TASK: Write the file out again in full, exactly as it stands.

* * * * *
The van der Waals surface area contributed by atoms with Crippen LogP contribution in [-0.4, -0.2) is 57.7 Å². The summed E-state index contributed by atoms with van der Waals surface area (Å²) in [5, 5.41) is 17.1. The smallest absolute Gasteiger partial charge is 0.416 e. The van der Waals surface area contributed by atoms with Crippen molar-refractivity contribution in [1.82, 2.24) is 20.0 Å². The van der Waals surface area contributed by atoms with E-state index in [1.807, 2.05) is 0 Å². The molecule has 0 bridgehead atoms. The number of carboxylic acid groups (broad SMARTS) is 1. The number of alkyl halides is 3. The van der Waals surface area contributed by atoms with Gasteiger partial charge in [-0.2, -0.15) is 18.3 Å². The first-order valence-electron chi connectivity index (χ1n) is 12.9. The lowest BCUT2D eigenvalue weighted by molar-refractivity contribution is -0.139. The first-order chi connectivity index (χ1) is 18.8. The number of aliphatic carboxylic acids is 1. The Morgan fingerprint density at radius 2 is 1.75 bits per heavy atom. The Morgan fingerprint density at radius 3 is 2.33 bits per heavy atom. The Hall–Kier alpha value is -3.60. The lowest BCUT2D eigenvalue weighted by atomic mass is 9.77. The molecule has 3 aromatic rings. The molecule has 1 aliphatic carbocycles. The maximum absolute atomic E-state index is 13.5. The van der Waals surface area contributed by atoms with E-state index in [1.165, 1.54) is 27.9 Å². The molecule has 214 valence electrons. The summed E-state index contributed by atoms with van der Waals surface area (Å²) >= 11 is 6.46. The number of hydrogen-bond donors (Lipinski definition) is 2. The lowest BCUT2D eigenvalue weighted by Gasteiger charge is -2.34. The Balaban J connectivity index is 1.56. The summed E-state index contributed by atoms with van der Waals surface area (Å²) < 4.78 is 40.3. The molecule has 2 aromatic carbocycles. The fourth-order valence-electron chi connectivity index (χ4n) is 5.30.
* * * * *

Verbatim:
The van der Waals surface area contributed by atoms with Crippen LogP contribution in [-0.4, -0.2) is 57.7 Å². The summed E-state index contributed by atoms with van der Waals surface area (Å²) in [5, 5.41) is 17.1. The smallest absolute Gasteiger partial charge is 0.416 e. The van der Waals surface area contributed by atoms with Crippen molar-refractivity contribution in [1.82, 2.24) is 20.0 Å². The van der Waals surface area contributed by atoms with E-state index in [1.807, 2.05) is 0 Å². The molecule has 0 bridgehead atoms. The number of carboxylic acid groups (broad SMARTS) is 1. The number of alkyl halides is 3. The van der Waals surface area contributed by atoms with Gasteiger partial charge in [-0.2, -0.15) is 18.3 Å². The first-order valence-electron chi connectivity index (χ1n) is 12.9. The lowest BCUT2D eigenvalue weighted by molar-refractivity contribution is -0.139. The first-order chi connectivity index (χ1) is 18.8. The number of aliphatic carboxylic acids is 1. The Morgan fingerprint density at radius 2 is 1.75 bits per heavy atom. The Morgan fingerprint density at radius 3 is 2.33 bits per heavy atom. The Hall–Kier alpha value is -3.60. The lowest BCUT2D eigenvalue weighted by atomic mass is 9.77. The molecule has 3 aromatic rings. The molecule has 1 aliphatic carbocycles. The maximum absolute atomic E-state index is 13.5. The van der Waals surface area contributed by atoms with E-state index in [1.165, 1.54) is 27.9 Å². The molecule has 214 valence electrons. The summed E-state index contributed by atoms with van der Waals surface area (Å²) >= 11 is 6.46. The number of hydrogen-bond donors (Lipinski definition) is 2. The lowest BCUT2D eigenvalue weighted by Gasteiger charge is -2.34. The Balaban J connectivity index is 1.56. The summed E-state index contributed by atoms with van der Waals surface area (Å²) < 4.78 is 40.3. The molecule has 2 aromatic carbocycles. The fourth-order valence-electron chi connectivity index (χ4n) is 5.30.